170. Backchannel Message From the President’s Assistant for National Security Affairs (Kissinger) to the Ambassador to Vietnam (Bunker)1

This message is designed to provide you with insights on the President’s current thinking with respect to the next troop withdrawal announcement. [Page 515] The information contained herein is known only to the President and myself and must, therefore, be held strictly to yourself. Secretary Rogers is the only other government official who has an indication of the President’s thinking. I anticipate that Secretary Laird and the Chairman, and consequently General Abrams, will not be informed until just prior to the President’s announcement.

The President now plans to announce the withdrawal of 100,000 or 104,000 additional U.S. troops through December 1, 1971. He contemplates that perhaps 48 hours in advance of his announcement which is now scheduled for April 7th in Washington that you inform Thieu of his decision. You could concurrently advise Thieu that we will retain more than 200,000 troops in South Vietnam through his election and that the heaviest withdrawals will be made during the latter part of October and November.

I would foresee no difficulty in Thieu’s emphasizing the 200,000 figure sometime in July to meet his own political needs. It may be possible to arrange a meeting between President Nixon and President Thieu in July somewhere in the Pacific. However, the President has not yet agreed to such a meeting so its possibility must be confined strictly to you. Should such a meeting be held, I would visualize the following sequence of events:

  • —On April 7, the President will announce his intention to withdraw either 100,000 or 104,000 U.S. troops from South Vietnam by December 1, 1971.
  • —Sometime in July, President Nixon and President Thieu would meet somewhere in the Pacific.

In conjunction with this meeting, President Thieu might announce that he has informed President Nixon that ARVN forces will be prepared to take over the ground security of South Vietnam effective 1 January 1972, and that he has been assured by President Nixon that U.S. force levels will remain above 200,000 through October 15, 1971. President Nixon, of course, would have to make the point that although the ground security mission will be turned over to the South Vietnamese by the first of the year, U.S. forces will continue to take whatever local security measures are necessary to provide for their own security. This would mean that active patrolling and offensive action would still be required of U.S. forces to the degree that enemy action makes this necessary. The President might again include a stiff warning to Hanoi with respect to his determination to prevent the enemy’s taking advantage of our withdrawals. The President would also reaffirm his intention of providing necessary air support to the South Vietnamese for the indefinite future.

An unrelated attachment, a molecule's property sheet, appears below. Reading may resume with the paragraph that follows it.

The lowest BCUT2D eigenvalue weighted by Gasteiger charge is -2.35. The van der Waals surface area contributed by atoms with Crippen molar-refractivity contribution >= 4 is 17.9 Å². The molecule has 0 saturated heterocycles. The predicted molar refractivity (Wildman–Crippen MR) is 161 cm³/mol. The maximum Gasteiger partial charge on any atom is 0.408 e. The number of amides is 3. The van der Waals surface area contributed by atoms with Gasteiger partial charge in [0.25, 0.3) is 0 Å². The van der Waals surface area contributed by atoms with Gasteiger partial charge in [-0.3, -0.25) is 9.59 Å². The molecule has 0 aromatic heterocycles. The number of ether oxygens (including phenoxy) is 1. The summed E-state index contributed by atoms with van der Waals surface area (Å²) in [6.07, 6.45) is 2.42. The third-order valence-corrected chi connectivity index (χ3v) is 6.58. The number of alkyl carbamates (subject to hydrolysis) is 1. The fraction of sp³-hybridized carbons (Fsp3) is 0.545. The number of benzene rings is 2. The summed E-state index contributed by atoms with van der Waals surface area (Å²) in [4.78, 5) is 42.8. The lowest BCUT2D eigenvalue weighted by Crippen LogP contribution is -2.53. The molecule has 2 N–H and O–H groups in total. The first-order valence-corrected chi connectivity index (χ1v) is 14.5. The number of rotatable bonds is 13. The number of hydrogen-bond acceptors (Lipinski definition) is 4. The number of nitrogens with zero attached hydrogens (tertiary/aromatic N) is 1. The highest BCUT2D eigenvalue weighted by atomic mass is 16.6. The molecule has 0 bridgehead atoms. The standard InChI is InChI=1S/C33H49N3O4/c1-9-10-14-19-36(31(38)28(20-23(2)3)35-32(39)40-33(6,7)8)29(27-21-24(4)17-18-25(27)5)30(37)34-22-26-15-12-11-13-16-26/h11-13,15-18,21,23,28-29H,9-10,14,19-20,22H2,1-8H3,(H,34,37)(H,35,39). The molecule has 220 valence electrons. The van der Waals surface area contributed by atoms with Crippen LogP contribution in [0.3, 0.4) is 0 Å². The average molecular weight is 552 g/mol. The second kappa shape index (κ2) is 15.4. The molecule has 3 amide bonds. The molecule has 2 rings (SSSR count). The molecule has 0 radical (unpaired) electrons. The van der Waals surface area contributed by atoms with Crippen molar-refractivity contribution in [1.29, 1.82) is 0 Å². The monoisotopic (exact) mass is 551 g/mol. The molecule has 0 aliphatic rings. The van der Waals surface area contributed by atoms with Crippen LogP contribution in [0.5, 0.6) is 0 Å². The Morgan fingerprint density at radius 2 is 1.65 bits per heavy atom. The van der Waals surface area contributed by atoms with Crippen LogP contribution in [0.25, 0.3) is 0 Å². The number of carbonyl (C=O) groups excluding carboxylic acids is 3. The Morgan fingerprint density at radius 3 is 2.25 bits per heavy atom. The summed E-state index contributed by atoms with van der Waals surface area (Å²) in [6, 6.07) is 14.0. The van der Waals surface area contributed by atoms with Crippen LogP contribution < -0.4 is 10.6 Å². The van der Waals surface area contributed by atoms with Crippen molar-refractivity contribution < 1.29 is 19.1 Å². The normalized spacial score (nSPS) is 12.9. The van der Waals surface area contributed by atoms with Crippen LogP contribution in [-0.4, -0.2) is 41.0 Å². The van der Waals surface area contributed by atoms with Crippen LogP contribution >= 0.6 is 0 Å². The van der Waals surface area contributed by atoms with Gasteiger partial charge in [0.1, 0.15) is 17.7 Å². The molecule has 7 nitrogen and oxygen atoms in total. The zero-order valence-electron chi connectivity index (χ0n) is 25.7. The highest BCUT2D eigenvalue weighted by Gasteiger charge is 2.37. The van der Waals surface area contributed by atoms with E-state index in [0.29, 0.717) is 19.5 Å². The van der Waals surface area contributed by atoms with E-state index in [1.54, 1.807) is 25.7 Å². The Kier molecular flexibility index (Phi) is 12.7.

Before proceeding further with this plan, I would be grateful for your personal views on an urgent basis on the following:

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The timing and modalities of your coordination of the President’s announcement with President Thieu.
The desirability of a meeting between the Presidents sometime in July, to include your thoughts on the venue, precise timing and the agenda and related announcements which might be expected to result from the meeting.

I am sure you recognize that the withdrawal announcement contemplated by the President is a large one. However, it has become all the more necessary in view of the mixed results of the Lamson 719 operation and its unexpected conclusion which has placed the President under increasing political pressure here.

For this reason, the President is determined to proceed with an announcement of at least 100,000 through December 1, 1971. This exceeds the withdrawal rates contained in General Abrams’ recent submission to Secretary Laird2 and will undoubtedly pose some difficult political problems for President Thieu. At the same time holding public opinion here after Lamson is an absolute imperative and is in the long run more useful to Thieu than anything else we might do. It is therefore necessary that we have your best thinking on how to limit the damage in the process of coordinating the President’s decision.

Best regards.

  1. Source: National Archives, Nixon Presidential Materials, NSC Files, Box 85, Vietnam Subject Files, Special Operations File March 20 on. Top Secret; Sensitive; Exclusively Eyes Only. Drafted by Kissinger and Haig. The original is the text as approved for transmission. It was sent as message WHS 1026.
  2. According to memorandum CM–766–71 from Moorer to Laird, April 1, Abrams agreed with Moorer’s recommendation for the following minimum force levels through 1971: 255,000 by June 30; 233,000 by October 31; and 199,000 by December 31. He also recommended that the following monthly sortie levels be approved: 10,000 tactical air and 1,000 B–52s through FY 1972; and 8,000 tactical air and 1,000 B–52s through FY 1973. (Washington National Records Center, OSD Files: FRC 330–76–207, Box 5, 337 WH)